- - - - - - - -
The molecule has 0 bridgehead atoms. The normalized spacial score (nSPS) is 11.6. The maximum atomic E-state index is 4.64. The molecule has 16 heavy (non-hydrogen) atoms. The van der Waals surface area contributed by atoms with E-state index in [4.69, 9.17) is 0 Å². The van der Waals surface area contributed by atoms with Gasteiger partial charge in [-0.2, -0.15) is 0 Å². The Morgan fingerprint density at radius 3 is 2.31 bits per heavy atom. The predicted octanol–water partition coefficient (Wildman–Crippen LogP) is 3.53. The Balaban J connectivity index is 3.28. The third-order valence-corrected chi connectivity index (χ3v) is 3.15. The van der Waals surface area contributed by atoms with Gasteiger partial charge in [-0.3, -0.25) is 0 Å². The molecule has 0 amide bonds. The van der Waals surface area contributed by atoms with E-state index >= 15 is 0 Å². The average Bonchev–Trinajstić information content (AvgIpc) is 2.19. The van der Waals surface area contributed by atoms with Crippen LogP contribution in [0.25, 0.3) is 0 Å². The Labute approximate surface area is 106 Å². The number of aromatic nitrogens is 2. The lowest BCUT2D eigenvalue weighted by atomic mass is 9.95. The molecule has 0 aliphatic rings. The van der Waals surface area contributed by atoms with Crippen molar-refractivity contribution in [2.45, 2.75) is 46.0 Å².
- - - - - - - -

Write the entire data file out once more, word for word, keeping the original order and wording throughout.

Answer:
The molecule has 0 bridgehead atoms. The normalized spacial score (nSPS) is 11.6. The maximum atomic E-state index is 4.64. The molecule has 16 heavy (non-hydrogen) atoms. The van der Waals surface area contributed by atoms with E-state index in [4.69, 9.17) is 0 Å². The van der Waals surface area contributed by atoms with Gasteiger partial charge in [-0.2, -0.15) is 0 Å². The Morgan fingerprint density at radius 3 is 2.31 bits per heavy atom. The predicted octanol–water partition coefficient (Wildman–Crippen LogP) is 3.53. The Balaban J connectivity index is 3.28. The third-order valence-corrected chi connectivity index (χ3v) is 3.15. The van der Waals surface area contributed by atoms with Gasteiger partial charge in [-0.3, -0.25) is 0 Å². The molecule has 0 amide bonds. The van der Waals surface area contributed by atoms with E-state index >= 15 is 0 Å². The average Bonchev–Trinajstić information content (AvgIpc) is 2.19. The van der Waals surface area contributed by atoms with Crippen LogP contribution in [0.25, 0.3) is 0 Å². The Labute approximate surface area is 106 Å². The number of aromatic nitrogens is 2. The lowest BCUT2D eigenvalue weighted by atomic mass is 9.95. The molecule has 0 aliphatic rings. The van der Waals surface area contributed by atoms with Crippen molar-refractivity contribution in [2.45, 2.75) is 46.0 Å².